Saturday, February 24, 2007

My Skarbek-esque post: Federalist 11

So I did last night what so many other Americans do every Friday night-- read the Federalist Papers. #11 caught my eye-- as did Hamilton's description of tariffs, trade and politics. He starts with the following hypothetical: "Suppose...we had a government in America capable of excluding Great Britain...from all of our ports; what would be the probable operation of this step upon her politics?" After stating that the arguments of the day posited little to no effect on Britain's policies, Hamilton lets fly this nugget:

"A mature consideration of the objects suggested by these questions will justify a belief that the real disadvantages to Great Britain from such a state of things, conspiring with the prepossessions of a great part of the nation in favor of the American trade and with the importunities of the West India islands, would produce a relaxation in her present system and would let us into the enjoyment of privileges in the markets of those islands and elsewhere, from which our trade would derive the most substantial benefits. Such a point gained from the British government, and which could not be expected without an equivalent in exemptions and immunities in our markets, would be likely to have a correspondent effect on the conduct of other nations, who would not be inclined to see themselves altogether supplanted in our trade."
Now, I'm not an expert on this period of history, but after reading over this I would presume that Britain had some sort of existing trade policy against the United States at the time; nonetheless, it's intriguing that the path to remedying the situation (in Hamilton's eyes) is to hammer Britain with our own trade-impeding policies. I'm reading this as saying that if we can hurt Britain bad enough, then we can convince them to reduce their trade policies and everything will end up peachy in the end.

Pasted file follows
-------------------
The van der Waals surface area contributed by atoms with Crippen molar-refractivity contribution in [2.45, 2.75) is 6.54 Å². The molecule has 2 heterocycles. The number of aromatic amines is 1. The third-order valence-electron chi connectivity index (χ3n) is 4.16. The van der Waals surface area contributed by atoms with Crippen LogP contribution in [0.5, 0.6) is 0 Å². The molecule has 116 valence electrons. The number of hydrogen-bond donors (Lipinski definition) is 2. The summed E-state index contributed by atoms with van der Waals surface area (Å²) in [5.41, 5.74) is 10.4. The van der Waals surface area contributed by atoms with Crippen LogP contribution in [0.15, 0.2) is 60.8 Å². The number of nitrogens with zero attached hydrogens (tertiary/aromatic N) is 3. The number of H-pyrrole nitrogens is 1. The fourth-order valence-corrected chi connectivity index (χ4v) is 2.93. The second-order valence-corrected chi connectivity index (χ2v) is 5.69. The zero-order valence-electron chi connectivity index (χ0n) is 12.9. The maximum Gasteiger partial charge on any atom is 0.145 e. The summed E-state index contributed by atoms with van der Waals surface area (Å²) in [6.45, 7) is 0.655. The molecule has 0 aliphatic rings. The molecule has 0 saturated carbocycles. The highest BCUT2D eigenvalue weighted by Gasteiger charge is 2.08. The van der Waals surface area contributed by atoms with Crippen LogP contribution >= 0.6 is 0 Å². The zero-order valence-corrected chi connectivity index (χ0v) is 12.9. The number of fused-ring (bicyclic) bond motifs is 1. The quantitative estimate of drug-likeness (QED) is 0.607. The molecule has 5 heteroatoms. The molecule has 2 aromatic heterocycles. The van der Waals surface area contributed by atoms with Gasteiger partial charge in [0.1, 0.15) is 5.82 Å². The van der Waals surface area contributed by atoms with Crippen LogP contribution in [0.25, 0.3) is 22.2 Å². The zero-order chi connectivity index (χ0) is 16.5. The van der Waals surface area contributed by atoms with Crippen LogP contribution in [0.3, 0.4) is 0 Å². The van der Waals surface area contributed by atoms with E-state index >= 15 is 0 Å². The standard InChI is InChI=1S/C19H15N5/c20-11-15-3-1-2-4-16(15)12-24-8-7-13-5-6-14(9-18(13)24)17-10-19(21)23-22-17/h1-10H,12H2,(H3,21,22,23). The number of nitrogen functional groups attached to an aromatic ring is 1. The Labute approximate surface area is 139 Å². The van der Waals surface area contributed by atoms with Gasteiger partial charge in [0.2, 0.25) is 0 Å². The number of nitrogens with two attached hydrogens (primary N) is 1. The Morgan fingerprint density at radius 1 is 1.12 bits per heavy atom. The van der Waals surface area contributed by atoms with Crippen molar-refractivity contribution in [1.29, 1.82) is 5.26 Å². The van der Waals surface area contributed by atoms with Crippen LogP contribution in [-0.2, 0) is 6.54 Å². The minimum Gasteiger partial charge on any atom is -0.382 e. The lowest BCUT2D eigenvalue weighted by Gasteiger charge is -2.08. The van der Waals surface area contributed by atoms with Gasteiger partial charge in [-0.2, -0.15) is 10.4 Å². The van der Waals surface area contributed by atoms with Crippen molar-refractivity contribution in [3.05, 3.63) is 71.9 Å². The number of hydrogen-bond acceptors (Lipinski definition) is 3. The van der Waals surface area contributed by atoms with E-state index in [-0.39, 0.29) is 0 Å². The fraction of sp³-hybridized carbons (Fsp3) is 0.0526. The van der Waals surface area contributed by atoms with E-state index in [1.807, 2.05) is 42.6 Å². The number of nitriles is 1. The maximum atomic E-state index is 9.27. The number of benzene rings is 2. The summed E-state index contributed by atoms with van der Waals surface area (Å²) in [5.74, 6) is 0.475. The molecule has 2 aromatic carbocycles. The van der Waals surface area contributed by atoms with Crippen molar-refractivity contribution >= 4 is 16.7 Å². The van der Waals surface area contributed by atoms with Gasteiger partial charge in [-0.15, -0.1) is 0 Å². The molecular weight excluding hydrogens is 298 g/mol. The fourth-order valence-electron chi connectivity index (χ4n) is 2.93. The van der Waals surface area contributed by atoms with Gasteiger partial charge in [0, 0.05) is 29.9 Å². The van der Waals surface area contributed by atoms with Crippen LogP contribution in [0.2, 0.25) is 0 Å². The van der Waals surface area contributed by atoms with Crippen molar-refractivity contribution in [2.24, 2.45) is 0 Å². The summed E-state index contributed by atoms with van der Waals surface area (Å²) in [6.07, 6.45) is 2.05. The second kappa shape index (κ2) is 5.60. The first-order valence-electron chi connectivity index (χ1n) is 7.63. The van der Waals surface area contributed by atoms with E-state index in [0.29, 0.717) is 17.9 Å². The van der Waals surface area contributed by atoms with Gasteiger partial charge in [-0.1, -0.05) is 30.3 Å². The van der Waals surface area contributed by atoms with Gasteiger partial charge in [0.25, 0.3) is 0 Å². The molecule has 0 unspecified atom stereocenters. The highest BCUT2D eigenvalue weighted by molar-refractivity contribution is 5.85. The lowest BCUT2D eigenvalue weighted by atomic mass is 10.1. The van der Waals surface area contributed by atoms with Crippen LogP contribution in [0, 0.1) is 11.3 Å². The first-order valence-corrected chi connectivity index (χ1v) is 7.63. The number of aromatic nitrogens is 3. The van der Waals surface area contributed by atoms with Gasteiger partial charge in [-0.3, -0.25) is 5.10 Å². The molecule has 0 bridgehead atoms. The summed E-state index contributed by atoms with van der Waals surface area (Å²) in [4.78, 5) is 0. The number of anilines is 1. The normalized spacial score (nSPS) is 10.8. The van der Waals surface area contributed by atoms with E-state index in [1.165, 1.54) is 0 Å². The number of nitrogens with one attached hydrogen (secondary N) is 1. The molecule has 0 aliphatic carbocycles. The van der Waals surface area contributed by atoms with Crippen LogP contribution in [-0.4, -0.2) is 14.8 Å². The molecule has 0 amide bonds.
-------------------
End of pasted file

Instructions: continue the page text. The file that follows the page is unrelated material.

It begs the question: Is Hamilton the first hippy? Is there any reason to believe, especially given the recent history at the time between Britain and the U.S., that an aggressive trade policy is going to lead to a greater degree of openness in the long run between the two nations? It's not to say that this situation couldn't happen-- but how could this be put forth as the deductive outcome?

Some other choice lines from Federalist 11...

Hamilton on his hopes for America in the world's economy:

"By a steady adherence to the Union, we may hope, erelong, to become the arbiter of Europe in America, and to be able to incline the balance of European competitions in this part of the world as our interest may dictate."

Hamilton on neutrality:

"The rights of neutrality will only be respected when they are defended by an adequate power. A nation, despicable by its weakness, forfeits even the privilege of being neutral."

(Wasn't Switzerland respected as neutral in World War II?)

Hamilton on the importance of military security:

"It would be in the power of the maritime nations, availing themselves of our universal impotence, to prescribe the conditions of our political existence; and as they have a common interest in being our carriers, and still more in preventing our being theirs, they would in all probability combine to embarrass our navigation in such a manner as would in effect destroy it and confine us to passive commerce."

Hamilton on the composition of foreign trade:

"The variety, not less than the value, of products for exportation contributes to the activity of foreign commerce. It can be conducted upon much better terms with a large number of materials of a given value than with a small number of materials of the same value, arising from the competitions of trade and from the fluctuations of markets."

An intriguing read.

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